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Key Highlights From the COPA x TSG Hoffenheim Digital Media Press Conference.

Roger Hampel


COPA TSG Hoffenheim
COPA TSG Hoffenheim

Dr. Jan Mayer, CEO of TSG Hoffenheim, and Mark Hall, CEO of COPA Soccer Training Center FOT: TSG Hoffenheim


TSG Hoffenheim has announced a landmark three-year partnership with the California-based COPA Soccer Training Center (COPA STC), located in Walnut Creek. This collaboration, rich in scientific and innovative spirit, is set to revolutionize the football landscape by combining the expertise of a renowned German football club with the advanced training methodologies of an American center.

 

COPA STC, founded in 2015 by CEO Mark Hall, stands out with its state-of-the-art facilities that span over 10,000 square meters. Equipped with high-tech systems and a team of experienced coaches, the center is a haven for both upcoming MLS talents and seasoned professionals, providing a holistic approach to their development. Mark Hall, an advocate for a data-driven approach in football, is committed to establishing a standardized test for objectively assessing football players’ skills – a vision now shared with TSG Hoffenheim.

 

Here are Football Business Journal’s key highlights from the COPA x TSG Hoffenheim Digital Media press conference:

 

Introduction of Speakers: Dr. Jan Mayer, CEO of TSG Hoffenheim, and Mark Hall, CEO of COPA Soccer Training Center, were introduced along with their respective teams. Notable members included Dr. Adam Beavan from TSG and Charles Campbell and Barry McCabe from COPA.

 

COPA Soccer Training Center’s Vision: Mark Hall discussed COPA Soccer Training Center's evolution, from a prototype concept developed over seven to eight years, to its current expansion plan. The center is a part of a larger vision to create 'sports malls' across the United States.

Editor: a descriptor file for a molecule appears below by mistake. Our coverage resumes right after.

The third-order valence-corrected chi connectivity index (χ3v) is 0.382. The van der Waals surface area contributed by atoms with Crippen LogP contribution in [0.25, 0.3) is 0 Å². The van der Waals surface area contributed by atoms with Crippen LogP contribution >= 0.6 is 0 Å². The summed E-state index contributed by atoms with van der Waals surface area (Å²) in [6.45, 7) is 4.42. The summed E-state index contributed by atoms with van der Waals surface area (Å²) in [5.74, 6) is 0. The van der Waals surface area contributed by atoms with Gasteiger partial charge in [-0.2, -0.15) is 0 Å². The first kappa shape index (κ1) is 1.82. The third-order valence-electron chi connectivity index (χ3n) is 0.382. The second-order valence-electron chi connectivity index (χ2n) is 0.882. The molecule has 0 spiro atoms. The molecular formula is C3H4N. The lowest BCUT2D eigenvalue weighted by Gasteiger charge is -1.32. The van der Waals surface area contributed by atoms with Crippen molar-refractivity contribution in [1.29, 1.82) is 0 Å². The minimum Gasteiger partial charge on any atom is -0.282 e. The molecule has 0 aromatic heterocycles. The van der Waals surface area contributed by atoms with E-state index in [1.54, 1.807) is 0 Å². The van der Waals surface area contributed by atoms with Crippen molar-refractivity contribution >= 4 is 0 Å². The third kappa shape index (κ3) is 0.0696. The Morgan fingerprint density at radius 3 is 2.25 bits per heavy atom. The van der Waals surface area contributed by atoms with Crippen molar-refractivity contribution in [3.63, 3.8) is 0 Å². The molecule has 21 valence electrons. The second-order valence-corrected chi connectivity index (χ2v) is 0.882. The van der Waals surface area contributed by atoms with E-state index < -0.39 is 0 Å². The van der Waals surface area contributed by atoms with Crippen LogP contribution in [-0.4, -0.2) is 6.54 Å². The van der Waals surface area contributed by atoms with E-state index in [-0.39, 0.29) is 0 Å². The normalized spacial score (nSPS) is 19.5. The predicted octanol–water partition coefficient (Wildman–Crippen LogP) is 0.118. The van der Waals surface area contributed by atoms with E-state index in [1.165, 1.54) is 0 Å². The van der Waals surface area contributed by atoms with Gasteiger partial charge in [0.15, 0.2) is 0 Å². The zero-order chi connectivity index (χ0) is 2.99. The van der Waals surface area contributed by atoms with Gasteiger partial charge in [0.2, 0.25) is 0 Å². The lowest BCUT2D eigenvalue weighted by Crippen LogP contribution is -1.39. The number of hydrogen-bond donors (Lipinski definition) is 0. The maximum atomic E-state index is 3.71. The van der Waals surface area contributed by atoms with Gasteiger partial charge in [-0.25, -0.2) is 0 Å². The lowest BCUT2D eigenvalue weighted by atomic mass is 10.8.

TSG Hoffenheim’s Unique Approach: Dr. Jan Mayer explained that TSG Hoffenheim, a club from a small village competing in Germany’s top soccer league for 16 years, has succeeded by focusing on developing talent through diagnostics and individualized training, which attracted COPA’s interest for collaboration.

 

Talent Development in the US: Charles Campbell of COPA emphasized the need for objective assessments in talent identification to overcome the subjective biases that currently exist. The collaboration aims to utilize data and technology to develop players and identify talent that may otherwise be overlooked due to traditional scouting biases.


Hoffenheim's Goals for the Partnership: Dr. Jan Mayer outlined that the collaboration with COPA presents an opportunity for TSG Hoffenheim to increase its visibility in the U.S. market and to share their success story. He also pointed out the innovative spirit of the partnership that contrasts with the traditional approaches in Germany.


Leveraging Existing American Talent on this partnership:

Roger Hampel, Football Business Journal: Considering the American coach at TSG Hoffenheim, such as Pellegrino Materazzo, and players such as John Brooks, as well as Californian Quincy Butler in the second team, are there plans to integrate these players into the partnership with COPA? Could they potentially be sent to the United States for programs at COPA to highlight this partnership?

Dr. Jan Mayer, CEO of TSG Hoffenheim: "Our core competence revolves around developing people through a unique approach. We have now measured these data for 15 years, which means we have normed data. Therefore, when someone comes for assessment, we can determine from their first measurement whether they are very good, average, or not so good. This allows us to individualize our advice on what they should focus on next to train and develop to the next level.